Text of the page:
Akallabêth (The Downfallen in Adûnaic; Quenya is Atalantë; Mar-nu-Falmar as another Quenya name.) is the story of the destruction of the Kingdom of Númenor, as written by Elendil. At the end of the First Age (described in detail in the Quenta Silmarillion), those of Men who had been helping Elves in their fight against Melkor were given a new small continent of their own, free from the evil and sadness of Middle-earth. It was located in the middle of the Great Ocean, between the western shores of Middle-earth, and the eastern shores of Aman, where the Valar dwelt.
As they entered Númenor, the race of Men was forbidden to set sail towards Aman, they gladly agreed to this because they regarded mortality as a gift and did not envy the Valar and Elves who could not die. For two and a half thousand years Númenor grew in might; Númenórian ships sailed the seas and established remote colonies, some of them in Middle-earth. During that time the Elves of Middle-earth were engaged in a bitter fight with Morgoth's former servant Sauron, who had turned into a Dark Lord himself. The Elves asked for the help of the Númenórians and they agreed but as time went on, over the course of one and half thousand years, Men desired immortality and rebelled against the Valar and the Elves. Their second last king, Tar Palantir, tried to amend the evil but it was too late. During this time, Númenor grew even more powerful.
The last king, Ar-Pharazôn, wanted control of Middle-earth, and so he attacked Sauron. Sauron's armies became afraid of the might of Númenor, and so he was captured and brought imprisoned to the Númenórian king. However, Sauron exploited his power to corrupt the Númenorian king to his will. Soon he became his adviser, and much of Númenor obeyed his will and worshipped Morgoth. Sauron convinced Ar-Pharazôn to try to assail Aman for immortality, desiring to destroy Númenor with the wrath of the Valar. However as this was done, the Valar appealed to Eru Ilúvatar. Eru destroyed the Númenórian host, by crushing it under stones; however, he also caused the whole of Númenor to sink under the Great Ocean. Just a few men of Númenórian royal blood, descendants of a long line called "The Faithful" because they were uncorrupted by Sauron, had fled Númenor by ships earlier with some gifts that Men received from the Valar and the Elves in times of peace. They were led by Elendil the Tall, and his two sons: Isildur and Anárion.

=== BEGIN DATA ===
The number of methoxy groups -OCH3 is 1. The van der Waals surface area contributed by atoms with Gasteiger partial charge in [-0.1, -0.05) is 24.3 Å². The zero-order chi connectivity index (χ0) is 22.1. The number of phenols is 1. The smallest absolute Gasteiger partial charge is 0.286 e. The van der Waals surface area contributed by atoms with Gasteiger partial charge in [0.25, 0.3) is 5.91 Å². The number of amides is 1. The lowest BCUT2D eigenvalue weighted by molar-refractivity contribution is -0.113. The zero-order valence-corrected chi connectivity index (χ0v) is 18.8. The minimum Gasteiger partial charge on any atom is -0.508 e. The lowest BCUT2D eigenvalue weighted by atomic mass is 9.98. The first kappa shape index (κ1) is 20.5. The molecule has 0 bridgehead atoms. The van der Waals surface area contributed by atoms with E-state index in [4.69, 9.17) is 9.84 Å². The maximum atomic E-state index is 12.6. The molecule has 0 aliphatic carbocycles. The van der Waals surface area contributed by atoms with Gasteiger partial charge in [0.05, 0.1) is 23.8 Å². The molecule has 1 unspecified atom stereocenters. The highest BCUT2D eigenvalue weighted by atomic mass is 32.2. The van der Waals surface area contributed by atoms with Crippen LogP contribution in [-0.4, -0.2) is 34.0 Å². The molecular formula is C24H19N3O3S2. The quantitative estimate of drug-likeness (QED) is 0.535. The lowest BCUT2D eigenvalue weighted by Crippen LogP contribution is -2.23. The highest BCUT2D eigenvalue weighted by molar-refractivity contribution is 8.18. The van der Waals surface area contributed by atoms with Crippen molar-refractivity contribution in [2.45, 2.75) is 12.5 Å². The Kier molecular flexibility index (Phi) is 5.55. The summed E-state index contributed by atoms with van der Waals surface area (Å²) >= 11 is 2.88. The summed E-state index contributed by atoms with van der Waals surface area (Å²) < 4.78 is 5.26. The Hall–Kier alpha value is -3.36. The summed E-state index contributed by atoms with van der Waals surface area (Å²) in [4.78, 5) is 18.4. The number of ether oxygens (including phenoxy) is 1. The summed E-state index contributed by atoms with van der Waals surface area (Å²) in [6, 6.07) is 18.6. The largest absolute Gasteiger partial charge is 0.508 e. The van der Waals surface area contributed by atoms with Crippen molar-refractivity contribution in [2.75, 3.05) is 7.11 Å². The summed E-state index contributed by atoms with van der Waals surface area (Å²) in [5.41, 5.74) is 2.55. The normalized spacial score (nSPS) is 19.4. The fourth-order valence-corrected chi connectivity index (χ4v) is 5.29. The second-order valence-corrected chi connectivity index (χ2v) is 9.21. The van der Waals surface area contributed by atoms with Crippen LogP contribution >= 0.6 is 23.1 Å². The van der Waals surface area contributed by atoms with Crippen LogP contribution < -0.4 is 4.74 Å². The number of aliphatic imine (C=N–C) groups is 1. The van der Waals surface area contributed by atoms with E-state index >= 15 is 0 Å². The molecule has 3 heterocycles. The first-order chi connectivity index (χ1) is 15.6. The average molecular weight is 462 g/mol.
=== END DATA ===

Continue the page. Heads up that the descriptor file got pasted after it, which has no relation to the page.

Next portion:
They set sail to Middle-earth, where the followers of Elendil established two kingdoms, which were managed as Númenórian provinces: Gondor in the south and Arnor in the North. Some of the King's Men, enemies of Elendil, established other realms in exile to the south; of these Umbar was the chief. The culture of Númenor became the dominant culture of Middle-earth (thus, Westron, a descendant of the Adûnaic language of Númenor became the lingua franca). The sadness and the shock from the loss of a whole continent lived ever after in the hearts of kings of Númenórian descent. Arda was made spherical, and Aman was put further beyond Middle-earth, out of the reach of mortal men. Sauron, although greatly diminished and bereft of shape, escaped Númenor and returned to Middle-earth once more.
The story originated with The Lost Road, an abandoned time-travel novel. It was later adapted into back-story for The Lord of the Rings.
As the Quenya name makes obvious, this is a retelling of the story of the lost city of Atlantis, in the Middle-earth cadre. "Atalantë" is Quenya for "Downfallen".
Christopher Tolkien notes in The Peoples of Middle-earth that in the final version of Akallabêth, written by his father, the work is written in the voice of Pengolodh, and that the story was originally addressed to Ælfwine by him.
- The authentic text began: "Of Men, Ælfwine, it is said by the Eldar that they came into the world in the time of the Shadow of Morgoth..."
Christopher then admits that this removal made the whole source lose its anchorage in Eldarin lore, and he believed he used poor judgment and excessive vigilance, which also led him to alterations of the end of the paragraph (perhaps editorial work that was not his to properly make, as he went against his father's original intent). Christopher also points out that the last paragraph of Akallabêth, as published in The Silmarillion, still contains indirect references to Ælfwine, the 'Straight Road' and other 'future mariners', which he never altered or removed.
|Foreign Language||Translated name|
|Serbian||Акалабет (Cyrillic) Akalabet (Latin)|